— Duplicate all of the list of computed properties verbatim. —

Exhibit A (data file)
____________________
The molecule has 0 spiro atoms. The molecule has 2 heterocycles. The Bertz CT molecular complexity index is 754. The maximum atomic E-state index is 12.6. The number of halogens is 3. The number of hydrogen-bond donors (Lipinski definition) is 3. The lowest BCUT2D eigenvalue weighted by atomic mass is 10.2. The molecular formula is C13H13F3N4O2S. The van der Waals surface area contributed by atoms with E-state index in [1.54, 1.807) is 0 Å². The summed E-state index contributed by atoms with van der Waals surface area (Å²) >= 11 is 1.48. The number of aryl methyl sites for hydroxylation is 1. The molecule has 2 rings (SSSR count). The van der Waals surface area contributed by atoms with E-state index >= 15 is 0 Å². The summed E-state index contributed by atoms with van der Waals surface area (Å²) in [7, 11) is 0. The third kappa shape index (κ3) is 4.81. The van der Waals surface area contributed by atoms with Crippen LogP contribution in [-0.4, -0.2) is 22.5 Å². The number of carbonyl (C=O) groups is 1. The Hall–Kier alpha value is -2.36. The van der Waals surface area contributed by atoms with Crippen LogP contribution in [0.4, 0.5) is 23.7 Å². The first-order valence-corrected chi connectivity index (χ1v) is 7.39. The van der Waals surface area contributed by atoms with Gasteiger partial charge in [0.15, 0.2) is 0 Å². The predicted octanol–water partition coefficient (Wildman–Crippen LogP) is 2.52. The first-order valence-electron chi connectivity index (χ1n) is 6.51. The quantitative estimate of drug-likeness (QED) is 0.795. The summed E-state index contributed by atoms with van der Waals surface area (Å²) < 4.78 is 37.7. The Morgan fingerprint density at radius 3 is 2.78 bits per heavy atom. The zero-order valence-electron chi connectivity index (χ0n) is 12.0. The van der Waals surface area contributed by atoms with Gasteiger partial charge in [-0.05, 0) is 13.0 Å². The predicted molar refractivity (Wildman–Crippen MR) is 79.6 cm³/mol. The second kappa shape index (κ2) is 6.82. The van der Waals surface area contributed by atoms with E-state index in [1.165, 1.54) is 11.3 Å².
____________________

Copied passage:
The molecule has 0 spiro atoms. The molecule has 2 heterocycles. The Bertz CT molecular complexity index is 754. The maximum atomic E-state index is 12.6. The number of halogens is 3. The number of hydrogen-bond donors (Lipinski definition) is 3. The lowest BCUT2D eigenvalue weighted by atomic mass is 10.2. The molecular formula is C13H13F3N4O2S. The van der Waals surface area contributed by atoms with E-state index in [1.54, 1.807) is 0 Å². The summed E-state index contributed by atoms with van der Waals surface area (Å²) >= 11 is 1.48. The number of aryl methyl sites for hydroxylation is 1. The molecule has 2 rings (SSSR count). The van der Waals surface area contributed by atoms with E-state index >= 15 is 0 Å². The summed E-state index contributed by atoms with van der Waals surface area (Å²) in [7, 11) is 0. The third kappa shape index (κ3) is 4.81. The van der Waals surface area contributed by atoms with Crippen LogP contribution in [-0.4, -0.2) is 22.5 Å². The number of carbonyl (C=O) groups is 1. The Hall–Kier alpha value is -2.36. The van der Waals surface area contributed by atoms with Crippen LogP contribution in [0.4, 0.5) is 23.7 Å². The first-order valence-corrected chi connectivity index (χ1v) is 7.39. The van der Waals surface area contributed by atoms with Gasteiger partial charge in [0.15, 0.2) is 0 Å². The predicted octanol–water partition coefficient (Wildman–Crippen LogP) is 2.52. The first-order valence-electron chi connectivity index (χ1n) is 6.51. The quantitative estimate of drug-likeness (QED) is 0.795. The summed E-state index contributed by atoms with van der Waals surface area (Å²) < 4.78 is 37.7. The Morgan fingerprint density at radius 3 is 2.78 bits per heavy atom. The zero-order valence-electron chi connectivity index (χ0n) is 12.0. The van der Waals surface area contributed by atoms with Gasteiger partial charge in [-0.05, 0) is 13.0 Å². The predicted molar refractivity (Wildman–Crippen MR) is 79.6 cm³/mol. The second kappa shape index (κ2) is 6.82. The van der Waals surface area contributed by atoms with E-state index in [1.165, 1.54) is 11.3 Å².